I’m with him here until he adds the pipe organs. Does anybody else think these mechanical things originally developed for entertainment are quite different in kind from the rest of his list, closer to microphones and electric lights?

  8. ”There is more to the liturgy than a single celebration of the Sunday Eucharist. Liturgy needs a stable community of people to give it life and depth.

    The Academy could learn from the lived experience of Catholics for whom the Sunday liturgy is the source and summit of a life that isn’t so liturgical the other days of the week.”

    This is essential to the understanding of liturgical prayer. We liturgists need to put as much or more effort into building community as we do into preparing services. We need to work at each feeding the other: liturgy feeding community and community feeding liturgy in conscious, intentional, active ways.

  9. I am uncomfortable with the opening salvo: “The Magisterium establishes the liturgy of the Church.” I don’t disagree with the facticity of the statement if one means that in the Roman church the Magisterium promulgates the editio typica of books, through the auspices of the CWDS creates liturgical boundaries, etc. Yet, a much more nuanced and cautious statement is called for if one means sacramental worship writ large. The worship of the church existed authentically before the “Magisterium” ever took the shape we currently know. As concerns sacramental theology Magisterium is a derivative of the sacramental ordering of the church – it is not so much its creator as its precipitate. Not stating the case in such a manner seems to call into question the a priori essential nature of the worshiping church – at least to my mind. Worship might be goal posted by the Magisterium but its establishment is an ecclesial act in toto grounded in the ministry of Christ. Let’s be clear with the Romans, when in Rome, what their role is. How they understand their role and attempt to exercise it in relationship to the Petrine ministry of confirming the faith in relationship to local churches and the larger Christian body is already problematic enough.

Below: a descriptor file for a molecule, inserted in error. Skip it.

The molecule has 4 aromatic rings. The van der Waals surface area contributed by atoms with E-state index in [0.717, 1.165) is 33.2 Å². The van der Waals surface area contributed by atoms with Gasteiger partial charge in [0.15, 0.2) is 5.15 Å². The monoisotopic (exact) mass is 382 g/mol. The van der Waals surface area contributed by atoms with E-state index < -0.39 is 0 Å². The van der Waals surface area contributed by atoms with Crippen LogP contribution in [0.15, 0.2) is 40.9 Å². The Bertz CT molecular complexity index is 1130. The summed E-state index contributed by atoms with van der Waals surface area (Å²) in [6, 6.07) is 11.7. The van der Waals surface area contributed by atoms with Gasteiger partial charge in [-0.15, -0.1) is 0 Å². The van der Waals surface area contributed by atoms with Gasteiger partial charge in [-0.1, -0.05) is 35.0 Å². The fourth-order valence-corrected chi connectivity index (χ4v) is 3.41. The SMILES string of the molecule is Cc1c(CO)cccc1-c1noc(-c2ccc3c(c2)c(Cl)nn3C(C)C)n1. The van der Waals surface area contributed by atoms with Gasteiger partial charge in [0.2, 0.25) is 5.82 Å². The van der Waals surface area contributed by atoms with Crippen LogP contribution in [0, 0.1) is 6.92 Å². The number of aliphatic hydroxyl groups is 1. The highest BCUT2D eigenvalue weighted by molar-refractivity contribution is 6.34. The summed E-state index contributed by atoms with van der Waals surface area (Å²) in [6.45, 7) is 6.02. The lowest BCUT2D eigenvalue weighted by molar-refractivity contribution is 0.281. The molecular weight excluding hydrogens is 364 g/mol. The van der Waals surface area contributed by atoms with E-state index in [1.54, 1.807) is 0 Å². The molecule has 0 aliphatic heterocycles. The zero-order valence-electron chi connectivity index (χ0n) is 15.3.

1. I can appreciate your uneasiness. There have been many in this room who use the word Magisterium with a very limited understanding. Fr. Turner’s statement that the Magisterium establishes the Liturgy of the Church is the reality.But my question is who is the Magisterium? The recognitio process for the Roman Missal in the US is a good example. Here the Magisterium is who? It would appear to be the Pope and the Congregation of Worship. The USCCB never voted on the final version of the MIssal. There are three functions of the teaching Magisterium, ala Thomas Aquinas. 1)the research of scholars and theologians, 2.)the lived faith of everday Catholics-sensus fidelium, 3.)the official magisterium of the Papacy and Bishops. All three of these work together in the teaching function of the Magisterium. They work together to teach,support and correct when necessary.

      1. Could you please give the citation for this from Aquinas.

        I have heard similar things in the past and have been unable to
        find them.

        What is the easiest on line site for searching Aquinas?

      2. Rereading Turner’s presentation, “Magisterium,” especially in light of how he frames academia and parish life, seems to only mean authority to promulgate. Yet, the diocesan bishop “establishes” the worship of every particular church in its essential sense – hence I suspect the sacramental reason Vatican II placed such liturgical authority in the local churches leaving Rome with the recognitio. It simply is not the case that the recognitio establishes liturgy nor for that matter the church – although I know we are all acting like it now-a-days, as a matter of survival or otherwise. If Turner means Magisterium as you have construed, well maybe we’re getting somewhere, but I can’t understand him to mean it so broadly when the “pastoral liturgy” in the parish he cites isn’t explicitly linked in the definition of Magisterium and is spoken of, at least in tone, as a derivative reality (ie., handing down the books, now the parish worships). Hmmm…